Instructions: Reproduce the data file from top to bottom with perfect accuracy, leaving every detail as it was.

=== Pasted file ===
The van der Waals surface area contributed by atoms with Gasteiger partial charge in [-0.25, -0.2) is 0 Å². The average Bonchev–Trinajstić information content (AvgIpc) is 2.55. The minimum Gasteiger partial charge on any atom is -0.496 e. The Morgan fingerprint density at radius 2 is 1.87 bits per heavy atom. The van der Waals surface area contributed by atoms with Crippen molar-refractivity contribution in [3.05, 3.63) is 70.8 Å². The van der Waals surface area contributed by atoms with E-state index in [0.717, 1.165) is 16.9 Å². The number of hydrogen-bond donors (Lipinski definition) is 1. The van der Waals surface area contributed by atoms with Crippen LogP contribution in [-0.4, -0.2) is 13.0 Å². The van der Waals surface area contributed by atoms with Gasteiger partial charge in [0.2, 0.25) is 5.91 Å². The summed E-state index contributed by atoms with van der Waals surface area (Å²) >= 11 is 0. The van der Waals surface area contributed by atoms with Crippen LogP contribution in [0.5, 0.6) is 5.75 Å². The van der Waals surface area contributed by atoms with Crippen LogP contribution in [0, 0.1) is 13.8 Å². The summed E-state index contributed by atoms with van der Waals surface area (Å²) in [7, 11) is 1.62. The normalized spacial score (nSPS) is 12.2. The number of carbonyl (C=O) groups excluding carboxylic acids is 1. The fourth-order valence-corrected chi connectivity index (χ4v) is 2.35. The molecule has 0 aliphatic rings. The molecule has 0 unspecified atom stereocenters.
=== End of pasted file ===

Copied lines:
The van der Waals surface area contributed by atoms with Gasteiger partial charge in [-0.25, -0.2) is 0 Å². The average Bonchev–Trinajstić information content (AvgIpc) is 2.55. The minimum Gasteiger partial charge on any atom is -0.496 e. The Morgan fingerprint density at radius 2 is 1.87 bits per heavy atom. The van der Waals surface area contributed by atoms with Crippen molar-refractivity contribution in [3.05, 3.63) is 70.8 Å². The van der Waals surface area contributed by atoms with E-state index in [0.717, 1.165) is 16.9 Å². The number of hydrogen-bond donors (Lipinski definition) is 1. The van der Waals surface area contributed by atoms with Crippen LogP contribution in [-0.4, -0.2) is 13.0 Å². The van der Waals surface area contributed by atoms with Gasteiger partial charge in [0.2, 0.25) is 5.91 Å². The summed E-state index contributed by atoms with van der Waals surface area (Å²) >= 11 is 0. The van der Waals surface area contributed by atoms with Crippen LogP contribution in [0.5, 0.6) is 5.75 Å². The van der Waals surface area contributed by atoms with Crippen LogP contribution in [0, 0.1) is 13.8 Å². The summed E-state index contributed by atoms with van der Waals surface area (Å²) in [7, 11) is 1.62. The normalized spacial score (nSPS) is 12.2. The number of carbonyl (C=O) groups excluding carboxylic acids is 1. The fourth-order valence-corrected chi connectivity index (χ4v) is 2.35. The molecule has 0 aliphatic rings. The molecule has 0 unspecified atom stereocenters.